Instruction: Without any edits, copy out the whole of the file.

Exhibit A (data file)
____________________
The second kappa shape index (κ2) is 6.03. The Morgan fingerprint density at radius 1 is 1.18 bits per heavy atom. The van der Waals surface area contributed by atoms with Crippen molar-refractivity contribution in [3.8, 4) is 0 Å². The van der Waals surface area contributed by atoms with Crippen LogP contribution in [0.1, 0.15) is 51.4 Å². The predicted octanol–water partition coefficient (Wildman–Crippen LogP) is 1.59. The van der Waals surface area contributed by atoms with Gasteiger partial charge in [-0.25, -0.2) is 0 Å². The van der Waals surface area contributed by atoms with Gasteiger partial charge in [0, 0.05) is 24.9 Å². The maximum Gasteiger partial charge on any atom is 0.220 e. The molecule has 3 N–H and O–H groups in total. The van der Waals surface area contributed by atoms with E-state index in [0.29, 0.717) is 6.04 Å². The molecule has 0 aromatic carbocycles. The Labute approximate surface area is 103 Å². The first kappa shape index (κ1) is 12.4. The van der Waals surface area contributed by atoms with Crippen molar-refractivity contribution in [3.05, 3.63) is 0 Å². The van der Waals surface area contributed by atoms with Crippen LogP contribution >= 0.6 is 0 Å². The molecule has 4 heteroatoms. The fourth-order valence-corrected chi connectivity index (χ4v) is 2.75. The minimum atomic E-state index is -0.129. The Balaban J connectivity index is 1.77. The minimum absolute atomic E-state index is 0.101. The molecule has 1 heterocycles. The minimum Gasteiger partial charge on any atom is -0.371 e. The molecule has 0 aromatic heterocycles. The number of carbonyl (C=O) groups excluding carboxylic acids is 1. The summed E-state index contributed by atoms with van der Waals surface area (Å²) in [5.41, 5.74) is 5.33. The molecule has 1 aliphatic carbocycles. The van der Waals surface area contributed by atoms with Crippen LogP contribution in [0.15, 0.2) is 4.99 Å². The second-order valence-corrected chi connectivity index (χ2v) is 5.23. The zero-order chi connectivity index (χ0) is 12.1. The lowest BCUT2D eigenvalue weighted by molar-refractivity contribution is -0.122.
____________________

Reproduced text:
The second kappa shape index (κ2) is 6.03. The Morgan fingerprint density at radius 1 is 1.18 bits per heavy atom. The van der Waals surface area contributed by atoms with Crippen molar-refractivity contribution in [3.8, 4) is 0 Å². The van der Waals surface area contributed by atoms with Crippen LogP contribution in [0.1, 0.15) is 51.4 Å². The predicted octanol–water partition coefficient (Wildman–Crippen LogP) is 1.59. The van der Waals surface area contributed by atoms with Gasteiger partial charge in [-0.25, -0.2) is 0 Å². The van der Waals surface area contributed by atoms with Gasteiger partial charge in [0, 0.05) is 24.9 Å². The maximum Gasteiger partial charge on any atom is 0.220 e. The molecule has 3 N–H and O–H groups in total. The van der Waals surface area contributed by atoms with E-state index in [0.29, 0.717) is 6.04 Å². The molecule has 0 aromatic carbocycles. The Labute approximate surface area is 103 Å². The first kappa shape index (κ1) is 12.4. The van der Waals surface area contributed by atoms with Crippen molar-refractivity contribution in [3.05, 3.63) is 0 Å². The van der Waals surface area contributed by atoms with Crippen LogP contribution >= 0.6 is 0 Å². The molecule has 4 heteroatoms. The fourth-order valence-corrected chi connectivity index (χ4v) is 2.75. The minimum atomic E-state index is -0.129. The Balaban J connectivity index is 1.77. The minimum absolute atomic E-state index is 0.101. The molecule has 1 heterocycles. The minimum Gasteiger partial charge on any atom is -0.371 e. The molecule has 0 aromatic heterocycles. The number of carbonyl (C=O) groups excluding carboxylic acids is 1. The summed E-state index contributed by atoms with van der Waals surface area (Å²) in [5.41, 5.74) is 5.33. The molecule has 1 aliphatic carbocycles. The van der Waals surface area contributed by atoms with Crippen LogP contribution in [0.15, 0.2) is 4.99 Å². The second-order valence-corrected chi connectivity index (χ2v) is 5.23. The zero-order chi connectivity index (χ0) is 12.1. The lowest BCUT2D eigenvalue weighted by molar-refractivity contribution is -0.122.